- infinite wrapper
- inline styles overriding custom user stylesheets
- no focus management when navigating between routes
- and on and on…
While these are valid concerns, it should be noted that nothing in React prevents us from building accessible web apps.
At Netlify, we believe accessibility on the modern web is important. We also spend a lot of time in React; it actually powers the frontend of our app. As such, we’ve collected some tips from our frontend engineers on how to leverage accessibility best practices in React.
Check your DOM structure. Building with components can make it harder to scan your app’s document structure for accessibility. Use dev tools or a browser extension like HTML5 Outliner for Chrome to scan the DOM for a reasonable outline as you write JSX and nest components.
Use semantic HTML structuring. Instead of using
<span>s as generic wrappers, err on the side of using semantic elements with inherent meaning, like
Group elements with Fragments. Need to return multiple elements inside of your
render()method? If there isn’t a semantic element that makes sense as a wrapper to group them together, use a Fragment as a placeholder instead.
Use semantic naming in CSS-in-JS. Ever struggled to understand the document structure in a file using Styled Components or Emotion that’s littered with
<RandomlyNamedComponent>s? Check out this case study on Naming Styled Components, and consider the following rules:
- avoid generic names like
<MenuWrapper>that don’t communicate which semantic element, if any, was used
- use a
Sprefix to indicate this component is a styled element
- stick to the same naming convention, such as
<S.Nav>, throughout your app
- avoid generic names like
Use props to manage disparate semantics in reusable components. What to do if a reusable component requires an
<h2>on the homepage, but an
<h3>on detail pages? Consider adding a prop to handle semantic details, like this example on managing heading levels.
Lean on React when state changes
Use an accessible router. Single page apps are notoriously bad at managing focus as routes change, leaving users with limited vision lost and confused after a route transition. Consider using a router that has accessibility built in, like Reach Router.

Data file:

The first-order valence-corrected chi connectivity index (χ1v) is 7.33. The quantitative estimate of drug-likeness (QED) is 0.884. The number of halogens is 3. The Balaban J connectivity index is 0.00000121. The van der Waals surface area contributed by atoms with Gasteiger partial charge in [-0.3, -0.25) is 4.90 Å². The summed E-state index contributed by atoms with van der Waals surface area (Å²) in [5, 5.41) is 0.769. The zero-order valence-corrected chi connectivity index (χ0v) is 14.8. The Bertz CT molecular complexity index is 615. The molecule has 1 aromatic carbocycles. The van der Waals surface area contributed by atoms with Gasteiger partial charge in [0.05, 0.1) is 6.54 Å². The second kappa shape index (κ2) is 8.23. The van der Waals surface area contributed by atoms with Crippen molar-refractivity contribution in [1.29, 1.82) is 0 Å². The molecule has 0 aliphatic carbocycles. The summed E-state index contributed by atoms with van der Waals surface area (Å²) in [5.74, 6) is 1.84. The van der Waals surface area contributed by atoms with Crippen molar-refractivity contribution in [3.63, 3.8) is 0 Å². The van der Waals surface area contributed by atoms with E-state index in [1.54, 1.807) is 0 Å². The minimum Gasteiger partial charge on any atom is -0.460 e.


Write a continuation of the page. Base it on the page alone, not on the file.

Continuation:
Manage focus using refs. To set or change focus in React, use refs to DOM elements in order to call the
focus()method when desired.
Leverage lifecycle events and event listeners to react to state. Developers can toggle ARIA states and properties in response to changes in the virtual DOM using React’s built-in lifecycle events and event listeners.
Back to basics
Building an accessible React app is, at its core, not about React at all. The key is mastering the fundamentals of web accessibility: semantic document structure, appropriate labeling, and managing focus.
Assuming those principles are properly implemented, React can actually provide useful tools for building accessible apps. By leveraging React’s state management and reactivity, we can respond to UI changes while providing the necessary context for all users.
- First stop: the official React docs on Accessibility
- Accessibility 101: Getting Started with Web Accessibility in React by Emily Mears
- Accessibility master class: Udacity’s free Web Accessibility course (2 weeks)
- Accessibility in single page apps (SPAs): pick up Smashing Book 6 for Marcy Sutton’s chapter on modern web accessibility (including React code samples!)
- Accessibility in React (in 36 minutes): ForwardJS 2018 talk on Creating Accessible React Apps from Scott Vinkle of Shopify
- Testing: try out React-axe, an accessibility testing library
- Linting: add the accessibility linter
- Bookmark: the Reach UI project, which aims to be a accessible React component library, and the Inclusive Components blog, which outlines how to make common UI patterns more accessible